ESR scientists are reiterating that this year’s flu vaccine has been updated to include the H3N2 strain linked to increased flu hospitalisations and deaths in the northern winter.

But experts from the environmental health agency also add that the challenge for scientists and medical authorities is that the Influenza A (H3N2) strain is ‘notorious’ for being able to rapidly change.

New Zealand hospitals and general practices are gearing up for what is likely to be a tough winter after reports of a severe flu season in the northern hemisphere and much higher than usual hospital presentations over the New Zealand summer.

Dr Sarah Jefferies the Public Health Physician for the environmental health agency ESR, said WHO recommended a change in the Southern Hemisphere seasonal influenza vaccine for 2018 to better cover some strains of the influenza detected in the 2018-18 northern hemisphere season as well as strains detected last winter in the southern hemisphere.

The UK’s Public Health England has reported that the 2017-18 flu season put the most pressure on GPs since the 2010-11 winter and led to very high admission rates to hospital and intensive care services and a much higher mortality rate – with 364 flu-related deaths reported as at mid-April.

And while most of New Zealand had a mild flu season last winter Australia had the biggest flu season since the swine flu pandemic of 2009. Australia’s Department of Health reported that though the  predominant influenza A(H3N2  infection was not more severe than usual there were higher deaths due to a high numbers of people effected as the vaccine effectiveness was low for the strain of influenza A(H3N2) that circulated in Australia last winter.

For the first time this year New Zealand’s publicly-funded flu vaccine is a quadrivalent vaccine so is covering all four major seasonal influenza viruses circulating globally and not just three.  The viruses covered are influenza A(H1N1), influenza A(H3N2), influenza B/Yamagata lineage and influenza B/Victoria lineage but Jefferies said rapid mutations can always mean that some strains of the virus may not be recognised by the immune system of people who have been vaccinated or exposed to that ‘flu virus

Jefferies, said countries such as the UK reported moderate to high levels of influenza and influenza-like illness during their 2017/18 season but said it was important to note that the Southern Hemisphere vaccine had been updated to reflect this.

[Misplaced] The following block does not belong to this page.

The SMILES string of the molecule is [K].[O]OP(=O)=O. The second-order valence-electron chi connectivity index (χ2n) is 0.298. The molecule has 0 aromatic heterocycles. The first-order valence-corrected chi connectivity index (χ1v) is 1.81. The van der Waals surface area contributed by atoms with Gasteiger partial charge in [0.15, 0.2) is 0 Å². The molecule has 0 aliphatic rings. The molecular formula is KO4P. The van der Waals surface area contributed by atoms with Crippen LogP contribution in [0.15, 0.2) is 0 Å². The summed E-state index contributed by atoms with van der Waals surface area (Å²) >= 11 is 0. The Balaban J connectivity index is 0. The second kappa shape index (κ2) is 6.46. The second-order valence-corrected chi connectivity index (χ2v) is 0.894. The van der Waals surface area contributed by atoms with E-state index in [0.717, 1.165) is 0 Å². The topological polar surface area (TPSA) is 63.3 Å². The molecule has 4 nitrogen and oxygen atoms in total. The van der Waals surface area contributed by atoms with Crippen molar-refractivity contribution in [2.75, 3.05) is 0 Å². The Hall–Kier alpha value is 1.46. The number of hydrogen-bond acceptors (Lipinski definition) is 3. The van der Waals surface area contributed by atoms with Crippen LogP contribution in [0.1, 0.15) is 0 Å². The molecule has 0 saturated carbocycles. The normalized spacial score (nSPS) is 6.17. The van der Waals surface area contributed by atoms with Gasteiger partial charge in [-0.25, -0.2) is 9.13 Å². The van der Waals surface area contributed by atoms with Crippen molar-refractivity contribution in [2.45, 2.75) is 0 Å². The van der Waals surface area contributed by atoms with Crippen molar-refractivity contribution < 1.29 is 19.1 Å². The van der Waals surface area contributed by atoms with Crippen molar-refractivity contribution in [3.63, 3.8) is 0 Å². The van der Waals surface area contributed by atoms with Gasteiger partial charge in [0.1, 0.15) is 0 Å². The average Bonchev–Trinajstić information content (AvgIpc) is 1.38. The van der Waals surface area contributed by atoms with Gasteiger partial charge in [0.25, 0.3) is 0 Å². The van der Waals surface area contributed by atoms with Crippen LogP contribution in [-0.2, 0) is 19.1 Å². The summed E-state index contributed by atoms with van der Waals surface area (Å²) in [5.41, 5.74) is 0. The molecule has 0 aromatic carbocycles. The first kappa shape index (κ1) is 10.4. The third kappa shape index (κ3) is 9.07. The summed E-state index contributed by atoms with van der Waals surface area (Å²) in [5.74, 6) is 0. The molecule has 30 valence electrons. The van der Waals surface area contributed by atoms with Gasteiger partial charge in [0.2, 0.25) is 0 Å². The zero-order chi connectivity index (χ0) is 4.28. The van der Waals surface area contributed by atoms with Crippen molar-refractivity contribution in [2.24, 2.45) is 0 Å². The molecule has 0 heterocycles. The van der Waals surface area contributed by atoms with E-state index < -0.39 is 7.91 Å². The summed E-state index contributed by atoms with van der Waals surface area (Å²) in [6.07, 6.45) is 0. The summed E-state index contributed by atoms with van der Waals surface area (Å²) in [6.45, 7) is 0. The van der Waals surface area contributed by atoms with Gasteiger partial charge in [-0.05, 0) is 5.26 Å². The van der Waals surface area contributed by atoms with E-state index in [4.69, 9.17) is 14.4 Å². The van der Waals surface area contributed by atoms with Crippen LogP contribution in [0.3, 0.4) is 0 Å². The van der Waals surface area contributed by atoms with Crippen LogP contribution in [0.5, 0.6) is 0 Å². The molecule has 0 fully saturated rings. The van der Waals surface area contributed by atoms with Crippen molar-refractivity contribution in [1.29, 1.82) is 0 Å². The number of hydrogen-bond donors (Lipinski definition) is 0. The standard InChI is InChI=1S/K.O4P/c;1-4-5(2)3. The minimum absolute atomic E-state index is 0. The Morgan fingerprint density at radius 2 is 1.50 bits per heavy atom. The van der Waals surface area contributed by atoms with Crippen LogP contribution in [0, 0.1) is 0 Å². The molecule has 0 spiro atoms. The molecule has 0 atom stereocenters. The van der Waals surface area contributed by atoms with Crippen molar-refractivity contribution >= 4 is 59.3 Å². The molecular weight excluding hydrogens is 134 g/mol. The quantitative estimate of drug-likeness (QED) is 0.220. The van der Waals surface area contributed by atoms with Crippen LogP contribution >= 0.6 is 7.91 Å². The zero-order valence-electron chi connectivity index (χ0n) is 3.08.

However, she said it was difficult to predict exactly what strains of seasonal virus would end up circulating in New Zealand’s 2018 season.

“The health impacts of flu this year will depend on how well New Zealanders use preventative measures like immunisation and good hygiene practices, how the strains which circulate compare to viruses we’ve had previously, which cause natural immunity, and to the strains in the vaccine, which also generate immunity.”

She said the best option for prevention was immunisation, and the vaccine was free for older people, pregnant women and those with certain medical conditions.  The flu vaccination is also free for under-18 year olds in the quake-effected Hurunui and Kaikoura districts of north Canterbury.

Timing of vaccine

Associate Professor Nikki Turner, director of the Immunisation Advisory Centre (IMAC), recommended in an article in the New Zealand Herald in early April that people with poorer immune systems hold off until May to get their flu vaccine so their immunity didn’t wane before the full season hits

She said it takes two weeks from people getting their flu vaccine to become immune and the flu season normally starts in June or July.

“People whose systems are not so vigorous – the elderly, or people with medical conditions – it might be better for them to get it in May rather than April,” Turner said last month.

“For healthy people who have a good immune response, getting the shot any time is fine.”

For more information on immunisation and getting this year’s flu vaccine checkout the website or for health professionals check out:

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